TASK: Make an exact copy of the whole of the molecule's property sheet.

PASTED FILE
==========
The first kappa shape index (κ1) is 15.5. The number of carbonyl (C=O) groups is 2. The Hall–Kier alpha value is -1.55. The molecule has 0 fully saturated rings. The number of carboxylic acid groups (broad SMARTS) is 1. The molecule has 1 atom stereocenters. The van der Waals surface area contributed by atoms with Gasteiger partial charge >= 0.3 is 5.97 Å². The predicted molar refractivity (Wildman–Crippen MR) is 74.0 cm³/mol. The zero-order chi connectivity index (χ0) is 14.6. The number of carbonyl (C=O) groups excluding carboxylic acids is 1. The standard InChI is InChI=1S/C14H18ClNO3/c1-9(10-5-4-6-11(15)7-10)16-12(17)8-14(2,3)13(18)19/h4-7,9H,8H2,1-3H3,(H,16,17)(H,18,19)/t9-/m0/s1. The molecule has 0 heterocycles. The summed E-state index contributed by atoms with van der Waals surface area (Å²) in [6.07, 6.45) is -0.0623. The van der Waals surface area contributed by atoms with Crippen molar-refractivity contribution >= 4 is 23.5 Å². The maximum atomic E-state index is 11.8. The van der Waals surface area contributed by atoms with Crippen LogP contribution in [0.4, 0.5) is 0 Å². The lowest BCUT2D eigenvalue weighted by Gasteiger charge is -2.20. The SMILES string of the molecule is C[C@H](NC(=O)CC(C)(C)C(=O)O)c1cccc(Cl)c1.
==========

The first kappa shape index (κ1) is 15.5. The number of carbonyl (C=O) groups is 2. The Hall–Kier alpha value is -1.55. The molecule has 0 fully saturated rings. The number of carboxylic acid groups (broad SMARTS) is 1. The molecule has 1 atom stereocenters. The van der Waals surface area contributed by atoms with Gasteiger partial charge >= 0.3 is 5.97 Å². The predicted molar refractivity (Wildman–Crippen MR) is 74.0 cm³/mol. The zero-order chi connectivity index (χ0) is 14.6. The number of carbonyl (C=O) groups excluding carboxylic acids is 1. The standard InChI is InChI=1S/C14H18ClNO3/c1-9(10-5-4-6-11(15)7-10)16-12(17)8-14(2,3)13(18)19/h4-7,9H,8H2,1-3H3,(H,16,17)(H,18,19)/t9-/m0/s1. The molecule has 0 heterocycles. The summed E-state index contributed by atoms with van der Waals surface area (Å²) in [6.07, 6.45) is -0.0623. The van der Waals surface area contributed by atoms with Crippen molar-refractivity contribution >= 4 is 23.5 Å². The maximum atomic E-state index is 11.8. The van der Waals surface area contributed by atoms with Crippen LogP contribution in [0.4, 0.5) is 0 Å². The lowest BCUT2D eigenvalue weighted by Gasteiger charge is -2.20. The SMILES string of the molecule is C[C@H](NC(=O)CC(C)(C)C(=O)O)c1cccc(Cl)c1.